This Sundance award-winning documentary recalls English poet Philip Larkin’s This Be the Verse: “They fuck you up, your mum and dad…” Then again, Larkin probably didn’t have parents as paranoid as Oscar Angulo who, with ex-hippie Susanne, raised their six sons and one daughter in near-isolated lockdown. Like Grey Gardens, The Wolfpack (2015) blurs the traditional border between documentary filmmaker and subject, as director Crystelle Moselle captures the quotidian details of family dysfunction with intimacy, but also discretion. Sporting long hair and Sanskrit names, the Angulo brothers, aged 16-23, were forbidden by their father to leave their cramped public housing flat in Manhattan’s Lower East Side.
When interviewed, Oscar refers to the outside world as “a piece of jail” while ironically, his sons describe their childhood as “a prison”, their father “the warden”. Yet Oscar is also responsible for providing his sons with 5,000 movies on VHS and DVD, and unwittingly, the keys to their creative freedom. What follows is a compelling case of reality and fantasy blending along Hollywood plot lines. Within the claustrophobic tensions of the family flat, the brothers recreate another world as a vent for self-expression: a symbolic rebellion, if not escape. After memorising scripts transcribed via typewriter, they passionately recreate sequences from Pulp Fiction to No Country For Old Men, on and off-camera.
Remarkably resourceful when it comes to home-made costumes and elaborate props, the accuracy of the brothers’ Dark Knight suit – made out of repurposed cereal boxes and yoga mats – impresses. So when 20-year-old Mukunda manages to sneaks out of the flat, and goes for a walk in a Michael Meyers mask, the audience wonders if he’s really capable of distinguishing the difference between real life and the movies. If Mukunda couldn’t before, a court-mandated stay in a mental hospital ensures it. With a wide grin, he wryly comments: “It’s not like Cuckoo’s Nest.” Moselle’s meandering style mirrors the other Angulo brothers’ sense of eagerness and newness as they venture into the city, sparked by Mukunda’s defiant move. Decked out in sharp black suits and retro sunglasses a la Reservoir Dogs, they ride the subway and attend a cinema screening (of The Fighter) for the first time, constantly contextualising reality through film references and quotes, using cinema as a cipher. Coney Island reminds them of Lawrence of Arabia; public park trees are like Fangorn Forest in The Lord of the Rings. As The Wolfpack progresses, Moselle doesn’t probe as deeply as the viewer might like, raising more questions than answers. Its left unexplained what made Oscar finally relinquish control over his family, and there are “unforgivable” acts of abuse that are briefly mentioned and quickly forgotten. Perhaps the greatest shock is how decent the boys turn out to be. They’re sincere, articulate, yet self-aware: they have been shaped, not ruined, by their experience.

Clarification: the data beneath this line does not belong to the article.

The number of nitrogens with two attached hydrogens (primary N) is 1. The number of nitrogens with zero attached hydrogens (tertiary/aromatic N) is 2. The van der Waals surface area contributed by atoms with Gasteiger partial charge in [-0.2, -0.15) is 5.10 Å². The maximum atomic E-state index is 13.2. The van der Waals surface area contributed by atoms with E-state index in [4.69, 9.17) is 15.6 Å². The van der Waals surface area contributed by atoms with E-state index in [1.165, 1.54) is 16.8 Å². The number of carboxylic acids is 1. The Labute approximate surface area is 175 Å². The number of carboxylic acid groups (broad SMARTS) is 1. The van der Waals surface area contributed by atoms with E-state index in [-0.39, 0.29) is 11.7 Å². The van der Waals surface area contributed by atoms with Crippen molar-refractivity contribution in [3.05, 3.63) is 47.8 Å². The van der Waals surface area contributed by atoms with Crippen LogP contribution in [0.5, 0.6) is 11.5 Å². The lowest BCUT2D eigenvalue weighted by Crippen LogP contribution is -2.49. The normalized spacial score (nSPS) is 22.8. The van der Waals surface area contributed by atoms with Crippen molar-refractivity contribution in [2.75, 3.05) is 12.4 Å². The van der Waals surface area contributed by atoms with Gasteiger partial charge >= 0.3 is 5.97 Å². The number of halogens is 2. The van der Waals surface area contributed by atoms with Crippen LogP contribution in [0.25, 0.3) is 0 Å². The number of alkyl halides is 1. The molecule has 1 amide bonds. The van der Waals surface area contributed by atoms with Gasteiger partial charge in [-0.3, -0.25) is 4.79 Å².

Christine Jun | @ChristineCocoJ